Is college always the next step?

Camryn Robbinson, News Editor

When thinking of the next step after high school, many students assume that enrolling in college is the normal and correct thing to do. But in recent years, it is now becoming more socially acceptable to not attend college right after high school.

For most people, including myself, funding for college doesn’t just appear in your bank account overnight. College is a commitment, as well as something one has to save up and work extensively for in order to achieve the best possible outcome for a successful future. College is not for everyone, and that is perfectly fine. There are a multitude of  different opportunities given to high school graduates, whether that be entrepreneurship or even just a gap year to decide what one wants to do with the rest of their life.

Personally, I do not know what I want to be when I grow up, but I have always envisioned myself enrolling in the college of my dreams. When I was younger, I would have never considered not attending college, but now that option is much more accessible. I still plan on going to college, but who says I can’t take a gap year to really focus on what I want to do in my future?

I have seen many people who graduate from high school, enroll in college and then drop out the following semester. It makes me wonder that if those people took a second to think about their future instead of following the socially acceptable and promoted thing to do, would they still have dropped out? Would they still have considered enrolling in the first place?

I don’t think these questions can ever be answered, because college is different for everyone. Everyone will have different experiences after high school and during college, but that is not a bad thing. In fact, being able to love what you do, regardless of any degree, is exceptionally rare these days.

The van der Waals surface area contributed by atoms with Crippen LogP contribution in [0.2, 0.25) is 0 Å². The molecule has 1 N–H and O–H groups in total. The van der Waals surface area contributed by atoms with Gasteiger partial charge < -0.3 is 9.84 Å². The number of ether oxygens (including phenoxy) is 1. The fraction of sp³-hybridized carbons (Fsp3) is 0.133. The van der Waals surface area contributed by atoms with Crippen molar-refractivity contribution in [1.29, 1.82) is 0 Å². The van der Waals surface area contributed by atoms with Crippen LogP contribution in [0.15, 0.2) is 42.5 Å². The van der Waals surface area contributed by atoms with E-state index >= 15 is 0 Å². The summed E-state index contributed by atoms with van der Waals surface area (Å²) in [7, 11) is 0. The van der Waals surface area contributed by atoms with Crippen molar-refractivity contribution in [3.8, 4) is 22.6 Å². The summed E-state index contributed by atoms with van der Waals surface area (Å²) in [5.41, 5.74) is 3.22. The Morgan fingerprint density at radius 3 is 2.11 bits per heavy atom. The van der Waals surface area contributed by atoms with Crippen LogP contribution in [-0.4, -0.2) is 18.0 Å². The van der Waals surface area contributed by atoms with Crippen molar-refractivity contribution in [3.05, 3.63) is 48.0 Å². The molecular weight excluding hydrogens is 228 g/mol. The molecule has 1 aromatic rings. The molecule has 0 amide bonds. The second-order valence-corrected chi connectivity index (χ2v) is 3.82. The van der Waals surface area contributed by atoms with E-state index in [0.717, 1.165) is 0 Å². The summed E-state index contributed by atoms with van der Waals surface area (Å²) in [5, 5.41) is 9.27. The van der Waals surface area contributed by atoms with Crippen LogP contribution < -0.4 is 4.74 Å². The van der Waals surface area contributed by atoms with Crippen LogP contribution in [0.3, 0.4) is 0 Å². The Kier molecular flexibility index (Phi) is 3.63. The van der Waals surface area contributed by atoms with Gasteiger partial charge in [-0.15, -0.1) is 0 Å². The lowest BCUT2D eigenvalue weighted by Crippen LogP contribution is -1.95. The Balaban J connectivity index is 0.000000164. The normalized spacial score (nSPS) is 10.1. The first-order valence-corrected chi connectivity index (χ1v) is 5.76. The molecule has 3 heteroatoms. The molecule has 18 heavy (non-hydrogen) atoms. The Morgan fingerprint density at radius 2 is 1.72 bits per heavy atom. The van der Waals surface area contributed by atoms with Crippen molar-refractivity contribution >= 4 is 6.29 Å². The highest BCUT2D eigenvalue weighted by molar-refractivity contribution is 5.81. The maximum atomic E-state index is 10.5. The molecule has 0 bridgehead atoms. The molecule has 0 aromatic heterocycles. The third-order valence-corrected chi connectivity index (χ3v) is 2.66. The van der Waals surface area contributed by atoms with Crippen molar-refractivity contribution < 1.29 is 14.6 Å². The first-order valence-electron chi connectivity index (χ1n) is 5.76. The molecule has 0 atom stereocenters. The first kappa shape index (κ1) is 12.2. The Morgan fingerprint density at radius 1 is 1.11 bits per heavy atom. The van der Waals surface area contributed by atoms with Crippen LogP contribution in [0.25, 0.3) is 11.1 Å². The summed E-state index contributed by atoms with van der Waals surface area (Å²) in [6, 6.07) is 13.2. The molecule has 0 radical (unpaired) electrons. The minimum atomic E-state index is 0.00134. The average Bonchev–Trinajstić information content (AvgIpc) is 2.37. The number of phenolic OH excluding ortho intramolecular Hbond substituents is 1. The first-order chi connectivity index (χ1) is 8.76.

With all the new occupational opportunities in the world, college should not be the only option after high school. If everyone decided to get a degree, there wouldn’t be any jobs left for those who do not have one. If this were the case, it would be normal for people with a Ph.D to work as a cashier. This furthers my point that college is not and cannot be for everyone.

I would like to believe that I will go to college in a couple of years, but I wouldn’t be upset if I didn’t, and neither should anybody else reading this. I am not saying that college is bad or that people should not go after they graduate high school, but I am saying that you should not feel pressured to attend an expensive school just to drop out in the second semester if you know you aren’t ready. College is something that takes time to think about, and the answer should not be decided on based on what everyone else is doing. Jumping on the bandwagon will lead to you dread waking up in the morning to go to class. Instead, maybe consider keeping that extra 40 grand a year, and not just throw it at some college you never really wanted to go to in the first place.